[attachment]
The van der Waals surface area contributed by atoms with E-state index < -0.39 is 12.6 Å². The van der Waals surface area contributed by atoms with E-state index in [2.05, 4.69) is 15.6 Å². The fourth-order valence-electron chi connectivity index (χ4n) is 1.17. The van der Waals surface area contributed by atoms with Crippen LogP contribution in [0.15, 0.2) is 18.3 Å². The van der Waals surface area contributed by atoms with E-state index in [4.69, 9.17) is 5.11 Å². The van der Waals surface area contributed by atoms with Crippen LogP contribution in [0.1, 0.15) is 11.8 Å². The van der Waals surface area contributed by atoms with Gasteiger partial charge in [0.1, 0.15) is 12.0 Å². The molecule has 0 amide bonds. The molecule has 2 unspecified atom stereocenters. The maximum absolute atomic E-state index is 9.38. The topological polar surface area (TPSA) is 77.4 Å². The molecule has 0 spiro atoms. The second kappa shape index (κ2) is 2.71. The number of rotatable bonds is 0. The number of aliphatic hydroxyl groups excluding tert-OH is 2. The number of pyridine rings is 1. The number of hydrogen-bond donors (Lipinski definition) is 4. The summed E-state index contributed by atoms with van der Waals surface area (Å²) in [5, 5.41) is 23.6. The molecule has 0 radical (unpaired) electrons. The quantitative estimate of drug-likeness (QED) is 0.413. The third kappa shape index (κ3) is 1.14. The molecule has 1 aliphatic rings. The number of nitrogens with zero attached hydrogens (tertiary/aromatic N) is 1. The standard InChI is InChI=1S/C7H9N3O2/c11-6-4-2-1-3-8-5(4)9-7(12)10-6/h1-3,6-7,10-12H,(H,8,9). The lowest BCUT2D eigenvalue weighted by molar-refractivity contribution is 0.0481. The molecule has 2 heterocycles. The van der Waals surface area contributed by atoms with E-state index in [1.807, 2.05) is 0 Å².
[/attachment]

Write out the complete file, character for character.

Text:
The van der Waals surface area contributed by atoms with E-state index < -0.39 is 12.6 Å². The van der Waals surface area contributed by atoms with E-state index in [2.05, 4.69) is 15.6 Å². The fourth-order valence-electron chi connectivity index (χ4n) is 1.17. The van der Waals surface area contributed by atoms with Crippen LogP contribution in [0.15, 0.2) is 18.3 Å². The van der Waals surface area contributed by atoms with E-state index in [4.69, 9.17) is 5.11 Å². The van der Waals surface area contributed by atoms with Crippen LogP contribution in [0.1, 0.15) is 11.8 Å². The van der Waals surface area contributed by atoms with Gasteiger partial charge in [0.1, 0.15) is 12.0 Å². The molecule has 0 amide bonds. The molecule has 2 unspecified atom stereocenters. The maximum absolute atomic E-state index is 9.38. The topological polar surface area (TPSA) is 77.4 Å². The molecule has 0 spiro atoms. The second kappa shape index (κ2) is 2.71. The number of rotatable bonds is 0. The number of aliphatic hydroxyl groups excluding tert-OH is 2. The number of pyridine rings is 1. The number of hydrogen-bond donors (Lipinski definition) is 4. The summed E-state index contributed by atoms with van der Waals surface area (Å²) in [5, 5.41) is 23.6. The molecule has 0 radical (unpaired) electrons. The quantitative estimate of drug-likeness (QED) is 0.413. The third kappa shape index (κ3) is 1.14. The molecule has 1 aliphatic rings. The number of nitrogens with zero attached hydrogens (tertiary/aromatic N) is 1. The standard InChI is InChI=1S/C7H9N3O2/c11-6-4-2-1-3-8-5(4)9-7(12)10-6/h1-3,6-7,10-12H,(H,8,9). The lowest BCUT2D eigenvalue weighted by molar-refractivity contribution is 0.0481. The molecule has 2 heterocycles. The van der Waals surface area contributed by atoms with E-state index in [1.807, 2.05) is 0 Å².